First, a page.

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Proceedings from the Workshop on Biomedical Materials at the Edge: Challenges in the Convergence of Technologies these areas from the colony using a fine-drawn pipette and subsequent placement of these cells on a new mouse embryonic fibroblast feeder layer. The group has determined that mechanically passaged hESCs have normal karyotypes at passages 41, 50, 62, 74, 100, and 105 under identical cell culture conditions. However, this method is labor-intensive and requires specialized training. Other materials and methods for passaging hESCs have therefore been developed for more general use of these cells in the scientific community. This presentation discusses these techniques and the need for new materials and methods for propagating hESCs, as well as the Stice research group’s recent advances in directing in vitro differentiation of hESCs to neural fates. CARDIAC REGENERATIVE STRATEGIES USING HEMATOPOIETIC AND HUMAN EMBRYONIC STEM CELLS Michael A. Laflamme University of Washington Because the adult human heart has little regenerative capacity, irreversible injury to the myocardium, such as by infarction, typically results in the formation of a noncontractile scar and often initiates progressive heart failure. Because of the limited number of suitable donor hearts for transplantation, there has been much recent interest in cellular approaches to cardiac repair—that is, cell transplantation. A number of cell types have been considered for this application, including skeletal muscle precursors, adult stem cells, and cardiomyocytes derived from hESCs. The Murry Laboratory at the University of Washington has explored the capacity of marrow-derived hematopoietic stem cells to regenerate the infarcted heart. Researchers found that, after direct injection into the infarct, none of these adult stem cells transdifferentiated into cardiomyocytes. Because hESCs have an unquestioned capacity to differentiate into cardiomyocytes in vitro, the Murry Laboratory has focused on examining the potential of hESC-derived cardiomyocytes to form new human myocardium in the hearts of immunodeficient rats. In experiments involving transplantation into the uninjured hearts of athymic rats, researchers found that hESC-derived cardiomyocytes indeed formed substantial, highly proliferative, and, at least at later time points, exclusively cardiac grafts within the rat heart. While ongoing studies have demonstrated the successful formation of similar human cardiac implants within experimentally infarcted hearts, this preclinical work has also high-lighted important but perhaps surmountable challenges for such cell-based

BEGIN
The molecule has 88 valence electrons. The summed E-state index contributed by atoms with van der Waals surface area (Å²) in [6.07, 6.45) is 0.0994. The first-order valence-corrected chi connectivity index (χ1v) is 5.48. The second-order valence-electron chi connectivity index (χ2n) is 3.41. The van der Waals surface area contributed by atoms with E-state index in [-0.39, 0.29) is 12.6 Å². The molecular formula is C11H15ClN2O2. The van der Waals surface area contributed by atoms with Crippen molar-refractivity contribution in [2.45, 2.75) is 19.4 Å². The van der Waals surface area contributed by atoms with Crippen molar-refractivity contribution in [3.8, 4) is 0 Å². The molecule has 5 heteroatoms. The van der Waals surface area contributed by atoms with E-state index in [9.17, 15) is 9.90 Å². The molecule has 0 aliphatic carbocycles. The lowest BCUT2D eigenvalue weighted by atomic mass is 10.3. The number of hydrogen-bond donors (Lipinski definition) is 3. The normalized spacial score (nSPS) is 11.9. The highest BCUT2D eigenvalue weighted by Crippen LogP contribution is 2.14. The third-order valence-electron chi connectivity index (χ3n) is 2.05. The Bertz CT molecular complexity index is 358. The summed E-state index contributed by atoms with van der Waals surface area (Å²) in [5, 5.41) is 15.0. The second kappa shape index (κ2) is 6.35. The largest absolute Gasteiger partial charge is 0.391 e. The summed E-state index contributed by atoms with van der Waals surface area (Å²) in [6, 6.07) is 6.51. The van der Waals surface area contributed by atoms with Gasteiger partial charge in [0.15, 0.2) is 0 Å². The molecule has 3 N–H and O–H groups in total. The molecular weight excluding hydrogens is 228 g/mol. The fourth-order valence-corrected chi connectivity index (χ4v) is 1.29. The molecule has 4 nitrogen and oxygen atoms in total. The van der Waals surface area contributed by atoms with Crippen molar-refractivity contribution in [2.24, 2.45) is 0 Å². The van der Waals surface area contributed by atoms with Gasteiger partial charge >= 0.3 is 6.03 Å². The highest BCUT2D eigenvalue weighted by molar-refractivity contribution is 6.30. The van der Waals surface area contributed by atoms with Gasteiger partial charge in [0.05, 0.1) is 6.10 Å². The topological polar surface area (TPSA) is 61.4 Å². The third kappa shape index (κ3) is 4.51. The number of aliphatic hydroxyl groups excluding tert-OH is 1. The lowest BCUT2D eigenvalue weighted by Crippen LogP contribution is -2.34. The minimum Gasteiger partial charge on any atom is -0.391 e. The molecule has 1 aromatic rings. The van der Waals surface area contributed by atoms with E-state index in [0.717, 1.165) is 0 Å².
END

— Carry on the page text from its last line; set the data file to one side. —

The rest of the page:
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Proceedings from the Workshop on Biomedical Materials at the Edge: Challenges in the Convergence of Technologies therapies, including the need for improved strategies to achieve a homogeneous cardiac preparation and enhanced cell survival after implantation. NEW TISSUES FROM HUMAN MESENCHYMAL STEM CELLS Mark F. Pittenger Osiris Therapeutics, Inc. Mesenchymal stem cells (MSCs) can be isolated from many tissues; bone marrow provides a convenient and renewable source. Human mesenchymal stem cells (hMSCs) can be grown in culture, resulting in the production of billions of these multipotential cells, which can then be formulated for various tissue repair and regeneration purposes. Osiris Therapeutics has experience with formulating therapies for orthopedic applications—bone, meniscus, and cartilage—as well as therapies for aiding bone marrow transplantation and cardiac therapies following infarction. Much of this work has been described in peer-reviewed publications. Over the past several years, Osiris Therapeutics has evaluated the ability of MSCs to engraft in recipients without immunological matching. This use of allogeneic stem cells for tissue repair in unrelated recipients has exciting implications for the ready availability of adult stem cell therapies in the clinic. Previous methods for the application of autologous stem cells have required harvesting the patient’s own tissue, followed by isolation and expansion of the patient’s autologous MSCs over a three- to four-week period. This presentation will review the evidence for the multilineage potential of hMSCs and their ability to avoid rejection when implanted in the allogeneic host. The mechanism by which allogeneic MSCs interact with different isolated immune cells is presented, along with several tissue repair models.